Instead, she found enthusiastic support from fellow writers. Cohort members gave helpful and encouraging critique and offered a sounding board when she ran into writing challenges.
“We became involved in hearing each other’s stories. From week to week, we looked forward to hearing from each person in the group,” Mary Jo says.
Mary Jo stayed in contact with four other authors from her cohort. Together, they have shared the joys and struggles of one another’s publication journeys.
Binding Wounds With Words
When Mary Jo began writing her new book, she was still healing from the pain of sudden abandonment. The grief of losing a long-term marriage doesn’t resolve overnight. Mary Jo found that the writing process brought some of the healing she needed.
“I’m not writing from a theoretical perspective; I’m writing from an experiential perspective,” Mary Jo says. “When you’re writing something very personal like that, you step back and look at what you’ve been through, and it gives you a more objective perspective.”
To Publish, or Not to Publish
When it came time to release her very personal story into the world via publication, Mary Jo felt trepidation.
“When it came time to publish, in the two weeks before the book went live, I almost backed out,” she remembers.
Nancy reminded Mary Jo of the reason she’d written the book in the first place.
Mary Jo didn’t write to be vindictive. She didn’t write to air dirty laundry. She wrote to help other divorcees. She hoped her book, written from a Christian perspective, might help clergy understand the huge need to minister to their divorced church members.
“I had to push past my own fears and recognize that my purpose in doing this is beyond just me,” Mary Jo says. She moved forward with her publication plans and released You Are Still Beloved: When Your Long Term Marriage Ends In Divorce in June 2020. Mary Jo’s self-consciousness faded, leaving her with a sense of peace that she’d made the right choice.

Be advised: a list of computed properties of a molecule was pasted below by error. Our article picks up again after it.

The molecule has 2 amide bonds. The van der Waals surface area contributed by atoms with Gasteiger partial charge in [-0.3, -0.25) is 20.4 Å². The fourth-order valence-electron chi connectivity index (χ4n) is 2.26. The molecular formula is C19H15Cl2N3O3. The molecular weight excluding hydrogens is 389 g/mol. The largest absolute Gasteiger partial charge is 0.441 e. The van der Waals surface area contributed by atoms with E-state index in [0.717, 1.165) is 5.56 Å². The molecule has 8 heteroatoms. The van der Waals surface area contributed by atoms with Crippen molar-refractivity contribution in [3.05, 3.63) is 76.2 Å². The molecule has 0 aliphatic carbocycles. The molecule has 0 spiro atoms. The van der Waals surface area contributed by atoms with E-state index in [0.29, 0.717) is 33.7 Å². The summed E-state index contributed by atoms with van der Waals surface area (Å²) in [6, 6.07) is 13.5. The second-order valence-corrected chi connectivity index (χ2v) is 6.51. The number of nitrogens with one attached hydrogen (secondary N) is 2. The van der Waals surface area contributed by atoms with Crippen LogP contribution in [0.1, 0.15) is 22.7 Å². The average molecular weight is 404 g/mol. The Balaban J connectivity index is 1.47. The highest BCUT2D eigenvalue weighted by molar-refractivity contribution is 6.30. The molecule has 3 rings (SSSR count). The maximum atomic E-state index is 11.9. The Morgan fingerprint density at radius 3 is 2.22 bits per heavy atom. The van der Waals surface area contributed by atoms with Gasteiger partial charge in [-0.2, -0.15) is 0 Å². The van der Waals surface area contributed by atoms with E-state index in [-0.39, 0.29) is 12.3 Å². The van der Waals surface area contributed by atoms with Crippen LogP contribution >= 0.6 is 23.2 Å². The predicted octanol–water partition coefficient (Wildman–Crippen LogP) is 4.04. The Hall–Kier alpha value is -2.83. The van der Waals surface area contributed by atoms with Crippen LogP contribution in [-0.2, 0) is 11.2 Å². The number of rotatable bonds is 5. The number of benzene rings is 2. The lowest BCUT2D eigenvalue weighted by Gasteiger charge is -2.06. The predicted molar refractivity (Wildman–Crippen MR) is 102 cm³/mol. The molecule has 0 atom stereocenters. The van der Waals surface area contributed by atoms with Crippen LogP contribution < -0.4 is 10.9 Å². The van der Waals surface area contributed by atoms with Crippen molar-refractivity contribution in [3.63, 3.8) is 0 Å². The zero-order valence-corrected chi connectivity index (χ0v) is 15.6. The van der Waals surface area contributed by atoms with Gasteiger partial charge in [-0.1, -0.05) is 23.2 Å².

If You Write It, They Will Come
As Mary Jo had suspected all along, there was an audience hungry for her message of hope.
Since the book’s publication in 2020, Mary Jo has heard from many readers touched by its message. Those who have struggled through divorce are grateful to find her encouraging voice, and even those who have not experienced divorce have shared with Mary Jo how much they needed the reminder of being deeply loved.
Mary Jo was able to spread her message even farther as a featured speaker at The After Divorce Online Conference in fall 2020.
Help Others Walk Your Journey
Mary Jo identified an audience that she believed was not being reached: Christian divorcees struggling to make sense of God’s love. As a member of that audience herself, she knew that others must need the lessons she had learned.
Have you ever felt that the world needs more resources for people like you? Why not be the one to create those resources?
When you write a nonfiction book, you offer hope and help to others. At The Book Professor®, we guide our authors to write books that help readers address needs in their lives—needs for healing, needs for solutions, or perhaps just the need to hear someone say, “I’ve been there. It gets better.”
Want to learn more? Contact us today and let’s talk about your project idea.